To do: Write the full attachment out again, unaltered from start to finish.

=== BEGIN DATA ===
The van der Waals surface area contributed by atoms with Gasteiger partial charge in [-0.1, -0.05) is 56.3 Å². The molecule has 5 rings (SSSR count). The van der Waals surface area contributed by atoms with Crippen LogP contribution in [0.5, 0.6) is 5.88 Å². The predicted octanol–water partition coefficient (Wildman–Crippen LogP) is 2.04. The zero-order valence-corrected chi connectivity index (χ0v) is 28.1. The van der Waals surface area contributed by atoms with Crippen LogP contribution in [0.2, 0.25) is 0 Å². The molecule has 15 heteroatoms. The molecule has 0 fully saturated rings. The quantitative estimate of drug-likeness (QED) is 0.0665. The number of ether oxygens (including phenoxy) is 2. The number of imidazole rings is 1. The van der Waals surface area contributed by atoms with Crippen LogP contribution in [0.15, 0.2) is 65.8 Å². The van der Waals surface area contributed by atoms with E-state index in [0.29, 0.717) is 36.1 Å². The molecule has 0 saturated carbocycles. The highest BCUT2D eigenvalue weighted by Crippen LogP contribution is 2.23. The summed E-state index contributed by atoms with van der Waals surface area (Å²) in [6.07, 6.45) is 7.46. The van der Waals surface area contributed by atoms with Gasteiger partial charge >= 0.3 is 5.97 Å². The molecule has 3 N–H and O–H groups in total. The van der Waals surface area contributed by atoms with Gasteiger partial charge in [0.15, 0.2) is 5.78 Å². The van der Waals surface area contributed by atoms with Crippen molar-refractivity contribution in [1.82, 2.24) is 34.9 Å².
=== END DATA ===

The van der Waals surface area contributed by atoms with Gasteiger partial charge in [-0.1, -0.05) is 56.3 Å². The molecule has 5 rings (SSSR count). The van der Waals surface area contributed by atoms with Crippen LogP contribution in [0.5, 0.6) is 5.88 Å². The predicted octanol–water partition coefficient (Wildman–Crippen LogP) is 2.04. The zero-order valence-corrected chi connectivity index (χ0v) is 28.1. The van der Waals surface area contributed by atoms with Crippen LogP contribution in [0.2, 0.25) is 0 Å². The molecule has 15 heteroatoms. The molecule has 0 fully saturated rings. The quantitative estimate of drug-likeness (QED) is 0.0665. The number of ether oxygens (including phenoxy) is 2. The number of imidazole rings is 1. The van der Waals surface area contributed by atoms with Crippen LogP contribution in [0.15, 0.2) is 65.8 Å². The van der Waals surface area contributed by atoms with E-state index in [0.29, 0.717) is 36.1 Å². The molecule has 0 saturated carbocycles. The highest BCUT2D eigenvalue weighted by Crippen LogP contribution is 2.23. The summed E-state index contributed by atoms with van der Waals surface area (Å²) in [6.07, 6.45) is 7.46. The van der Waals surface area contributed by atoms with Gasteiger partial charge >= 0.3 is 5.97 Å². The molecule has 3 N–H and O–H groups in total. The van der Waals surface area contributed by atoms with Gasteiger partial charge in [0.15, 0.2) is 5.78 Å². The van der Waals surface area contributed by atoms with Crippen molar-refractivity contribution in [1.82, 2.24) is 34.9 Å².